Columbia is not the only elite university
promoting exclusionary hiring in a big way. The University of Pennsylvania has
that it will spend $100 million over the next five years “on hiring and
retaining more diverse faculty members.”
George Leef asks a very
good question: “Why does it cost so much money to simply
screen out all applicants who don’t have the ancestry or other characteristics
that make them diverse'”? In any event $100 million should buy a lot of
“diversity,” whatever the reason and in fact whatever “diversity” is.
Penn President Amy
Gutmann said that data is “not available to track our progress for … types of
diversity [other than racial and gender diversity], but that in no way
diminishes the importance of all types of diversity to Penn’s educational
mission and the vitality of its campus.”
Gutmann also said that “all of those who are
employed by Penn are asked to self-identify their race and gender after they
are hired.” Left unexplained was how Penn proposed to determine the race and
gender of the new “diversity” applicants before they were hired, which
you’d think would be necessary for a hiring program whose purpose is to
increase gender-based and pigmentary
“diversity.” (See here for an almost humorous example from my experience of a department that did not
a pig in a poke in attempting to make a “diversity” hire.)
Also left unexplained is how Penn can attempt
to hire and retain more “diverse” faculty members (defined whether wholly or
partly by race, gender, and ethnicity) without running afoul of its own
embarrassingly clear and forthright non-discrimination policies. Its Policy
of Equal Opportunity, Affirmative Action and Nondiscrimination,
for example, could hardly be more clear:
Penn is committed to
ensuring that all academic programs (except where age or sex are bona fide
occupational qualifications), including social and recreational programs, and
services are administered without regard to an individual’s protected-class
Penn is also
committed to ensuring that its personnel and other employment decisions are
made without regard to an individual’s protected-class status….
The blatant conflict between current practice
and stated principle is enough to have led at least one observer (and one I
know quite well) to comment on Preferences,
Principles, and Hypocrisy in Higher Education.
In her pre-presidential scholarly career Penn
President Amy Gutmann wrote widely about race,
multiculturalism, and affirmative action. Perhaps in one of
her now frequent
conversations with the press she can explain how it is
possible for the university to make a special effort to hire and retain “more
diverse faculty members” — especially a $100 million effort — while studiously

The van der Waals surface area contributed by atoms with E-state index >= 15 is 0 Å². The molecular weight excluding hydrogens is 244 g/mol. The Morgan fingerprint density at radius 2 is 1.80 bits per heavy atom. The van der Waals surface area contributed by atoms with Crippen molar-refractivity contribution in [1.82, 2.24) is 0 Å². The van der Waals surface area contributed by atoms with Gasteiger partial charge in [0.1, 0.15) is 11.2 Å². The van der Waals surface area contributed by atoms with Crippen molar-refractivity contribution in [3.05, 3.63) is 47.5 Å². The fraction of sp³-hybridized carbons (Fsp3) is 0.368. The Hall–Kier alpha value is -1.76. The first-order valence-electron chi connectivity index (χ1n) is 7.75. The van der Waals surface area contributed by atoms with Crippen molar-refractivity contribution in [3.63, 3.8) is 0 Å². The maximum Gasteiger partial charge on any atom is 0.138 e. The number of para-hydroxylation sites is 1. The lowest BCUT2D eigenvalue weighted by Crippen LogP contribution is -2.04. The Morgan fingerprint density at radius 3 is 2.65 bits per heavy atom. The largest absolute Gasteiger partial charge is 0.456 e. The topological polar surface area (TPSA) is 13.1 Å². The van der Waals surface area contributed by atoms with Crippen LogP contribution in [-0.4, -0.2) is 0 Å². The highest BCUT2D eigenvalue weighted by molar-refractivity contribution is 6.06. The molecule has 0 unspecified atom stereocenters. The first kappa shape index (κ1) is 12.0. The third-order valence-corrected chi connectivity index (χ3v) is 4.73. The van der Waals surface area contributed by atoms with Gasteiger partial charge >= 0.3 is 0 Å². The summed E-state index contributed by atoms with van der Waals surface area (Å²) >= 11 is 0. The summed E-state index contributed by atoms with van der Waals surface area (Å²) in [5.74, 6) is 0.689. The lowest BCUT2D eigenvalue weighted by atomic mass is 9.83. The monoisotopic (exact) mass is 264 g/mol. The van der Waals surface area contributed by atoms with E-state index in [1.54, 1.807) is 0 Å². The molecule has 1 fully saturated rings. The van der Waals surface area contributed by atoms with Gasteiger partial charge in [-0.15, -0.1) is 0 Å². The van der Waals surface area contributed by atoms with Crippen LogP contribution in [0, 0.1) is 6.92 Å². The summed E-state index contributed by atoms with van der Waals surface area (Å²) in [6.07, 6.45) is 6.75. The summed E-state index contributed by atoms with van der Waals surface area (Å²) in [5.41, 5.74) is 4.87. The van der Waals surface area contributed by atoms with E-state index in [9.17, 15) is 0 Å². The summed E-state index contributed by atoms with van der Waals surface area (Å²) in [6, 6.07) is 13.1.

treating all prospective and current employees “without regard” to their race,
gender, or ethnicity.
4 thoughts on “Penn Is Cutting Back on White Male Faculty”
Is there any chance that all of this “diversity” hiring is really a screen by and for female faculty to hire more women? In other words, I don’t think the philosophy department is going to find many Hispanics or blacks who are interested in making a modest faculty salary when there are so many more lucrative opportunities for somebody with a 130+ IQ. And I think faculty recognize that. Announce a big diversity push, everybody forgets about it in a week, and then hire lots of female candidates to fill the diversity slots. I wouldn’t put that past an expert academic operator like Guttman.
In order to increase “diversity” hires, an absolute must is to increase the number of people working in the University Department of “Diversity”
An extra 20 hires at an annual compensation cost (including salary, taxes, benefits, and pension) of around $150k per hire, would certainly help use up a portion of that $100M over 10 years or so.
“Also left unexplained is how Penn can attempt to hire and retain more “diverse” faculty members (defined whether wholly or partly by race, gender, and ethnicity) without running afoul of its own embarrassingly clear and forthright non-discrimination policies.”
There are at least two reasons I can think of for a lot of money. First, the diverse candidate you really want is likely to agree to come only at a premium to the market. Second–and this is where it can add up–it can be the case that a desirable diversity candidate will have qualifications that are just a tad off from what the department wants. In such cases the special fund kicks in to pay for one of the candidates, presumably too good to get away even if one off. That is my experience at any rate. Still a lot of $.